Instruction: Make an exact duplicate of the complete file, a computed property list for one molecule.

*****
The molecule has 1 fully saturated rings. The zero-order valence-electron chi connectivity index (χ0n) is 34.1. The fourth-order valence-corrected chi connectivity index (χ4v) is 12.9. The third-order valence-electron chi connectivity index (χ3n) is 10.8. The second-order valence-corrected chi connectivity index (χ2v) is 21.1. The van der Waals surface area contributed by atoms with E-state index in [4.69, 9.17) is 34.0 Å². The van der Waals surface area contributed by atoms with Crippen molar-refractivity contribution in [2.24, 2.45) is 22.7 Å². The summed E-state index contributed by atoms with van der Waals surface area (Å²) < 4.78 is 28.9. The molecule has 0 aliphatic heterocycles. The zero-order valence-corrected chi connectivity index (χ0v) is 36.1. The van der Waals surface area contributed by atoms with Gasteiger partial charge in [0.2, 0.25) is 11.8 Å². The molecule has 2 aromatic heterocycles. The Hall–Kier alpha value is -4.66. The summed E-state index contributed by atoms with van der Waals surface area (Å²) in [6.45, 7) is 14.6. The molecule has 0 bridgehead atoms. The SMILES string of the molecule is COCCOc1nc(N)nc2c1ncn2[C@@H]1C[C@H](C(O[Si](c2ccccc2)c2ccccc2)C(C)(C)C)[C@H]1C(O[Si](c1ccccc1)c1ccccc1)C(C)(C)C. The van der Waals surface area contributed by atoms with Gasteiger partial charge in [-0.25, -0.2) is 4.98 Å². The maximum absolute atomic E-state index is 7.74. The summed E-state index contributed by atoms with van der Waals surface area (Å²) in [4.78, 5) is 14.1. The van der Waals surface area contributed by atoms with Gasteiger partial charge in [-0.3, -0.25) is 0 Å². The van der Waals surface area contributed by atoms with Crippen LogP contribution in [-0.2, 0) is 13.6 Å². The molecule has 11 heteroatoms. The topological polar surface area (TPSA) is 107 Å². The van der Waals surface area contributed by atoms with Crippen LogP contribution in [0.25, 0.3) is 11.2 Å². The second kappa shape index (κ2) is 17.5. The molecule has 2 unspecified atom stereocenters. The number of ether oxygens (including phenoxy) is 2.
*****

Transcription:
The molecule has 1 fully saturated rings. The zero-order valence-electron chi connectivity index (χ0n) is 34.1. The fourth-order valence-corrected chi connectivity index (χ4v) is 12.9. The third-order valence-electron chi connectivity index (χ3n) is 10.8. The second-order valence-corrected chi connectivity index (χ2v) is 21.1. The van der Waals surface area contributed by atoms with E-state index in [4.69, 9.17) is 34.0 Å². The van der Waals surface area contributed by atoms with Crippen molar-refractivity contribution in [2.24, 2.45) is 22.7 Å². The summed E-state index contributed by atoms with van der Waals surface area (Å²) < 4.78 is 28.9. The molecule has 0 aliphatic heterocycles. The zero-order valence-corrected chi connectivity index (χ0v) is 36.1. The van der Waals surface area contributed by atoms with Gasteiger partial charge in [0.2, 0.25) is 11.8 Å². The molecule has 2 aromatic heterocycles. The Hall–Kier alpha value is -4.66. The summed E-state index contributed by atoms with van der Waals surface area (Å²) in [6.45, 7) is 14.6. The molecule has 0 bridgehead atoms. The SMILES string of the molecule is COCCOc1nc(N)nc2c1ncn2[C@@H]1C[C@H](C(O[Si](c2ccccc2)c2ccccc2)C(C)(C)C)[C@H]1C(O[Si](c1ccccc1)c1ccccc1)C(C)(C)C. The van der Waals surface area contributed by atoms with Gasteiger partial charge in [-0.25, -0.2) is 4.98 Å². The maximum absolute atomic E-state index is 7.74. The summed E-state index contributed by atoms with van der Waals surface area (Å²) in [4.78, 5) is 14.1. The van der Waals surface area contributed by atoms with Gasteiger partial charge in [-0.3, -0.25) is 0 Å². The van der Waals surface area contributed by atoms with Crippen LogP contribution in [-0.2, 0) is 13.6 Å². The molecule has 11 heteroatoms. The topological polar surface area (TPSA) is 107 Å². The van der Waals surface area contributed by atoms with Crippen LogP contribution in [0.25, 0.3) is 11.2 Å². The second kappa shape index (κ2) is 17.5. The molecule has 2 unspecified atom stereocenters. The number of ether oxygens (including phenoxy) is 2.